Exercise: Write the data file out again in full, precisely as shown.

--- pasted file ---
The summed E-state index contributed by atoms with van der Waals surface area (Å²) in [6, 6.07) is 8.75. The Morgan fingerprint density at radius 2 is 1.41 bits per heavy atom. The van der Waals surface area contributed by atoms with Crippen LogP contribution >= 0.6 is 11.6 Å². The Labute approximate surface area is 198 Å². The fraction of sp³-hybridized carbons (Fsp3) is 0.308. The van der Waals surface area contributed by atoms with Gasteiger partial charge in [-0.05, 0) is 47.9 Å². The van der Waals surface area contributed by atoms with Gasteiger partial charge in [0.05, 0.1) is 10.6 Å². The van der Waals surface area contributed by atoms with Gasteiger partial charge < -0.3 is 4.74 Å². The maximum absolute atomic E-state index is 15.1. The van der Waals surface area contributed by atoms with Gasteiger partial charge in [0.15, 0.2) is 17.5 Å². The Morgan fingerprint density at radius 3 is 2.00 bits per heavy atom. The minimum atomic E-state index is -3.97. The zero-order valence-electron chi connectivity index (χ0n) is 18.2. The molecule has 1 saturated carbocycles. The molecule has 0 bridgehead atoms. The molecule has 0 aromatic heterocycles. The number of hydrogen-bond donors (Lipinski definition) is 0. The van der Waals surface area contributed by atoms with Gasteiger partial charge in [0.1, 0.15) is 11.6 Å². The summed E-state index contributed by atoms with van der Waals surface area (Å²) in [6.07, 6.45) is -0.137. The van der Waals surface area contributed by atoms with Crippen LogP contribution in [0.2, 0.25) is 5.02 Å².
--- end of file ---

The summed E-state index contributed by atoms with van der Waals surface area (Å²) in [6, 6.07) is 8.75. The Morgan fingerprint density at radius 2 is 1.41 bits per heavy atom. The van der Waals surface area contributed by atoms with Crippen LogP contribution >= 0.6 is 11.6 Å². The Labute approximate surface area is 198 Å². The fraction of sp³-hybridized carbons (Fsp3) is 0.308. The van der Waals surface area contributed by atoms with Gasteiger partial charge in [-0.05, 0) is 47.9 Å². The van der Waals surface area contributed by atoms with Gasteiger partial charge in [0.05, 0.1) is 10.6 Å². The van der Waals surface area contributed by atoms with Gasteiger partial charge < -0.3 is 4.74 Å². The maximum absolute atomic E-state index is 15.1. The van der Waals surface area contributed by atoms with Gasteiger partial charge in [0.15, 0.2) is 17.5 Å². The Morgan fingerprint density at radius 3 is 2.00 bits per heavy atom. The minimum atomic E-state index is -3.97. The zero-order valence-electron chi connectivity index (χ0n) is 18.2. The molecule has 1 saturated carbocycles. The molecule has 0 bridgehead atoms. The molecule has 0 aromatic heterocycles. The number of hydrogen-bond donors (Lipinski definition) is 0. The van der Waals surface area contributed by atoms with Gasteiger partial charge in [0.1, 0.15) is 11.6 Å². The summed E-state index contributed by atoms with van der Waals surface area (Å²) in [6.07, 6.45) is -0.137. The van der Waals surface area contributed by atoms with Crippen LogP contribution in [0.2, 0.25) is 5.02 Å².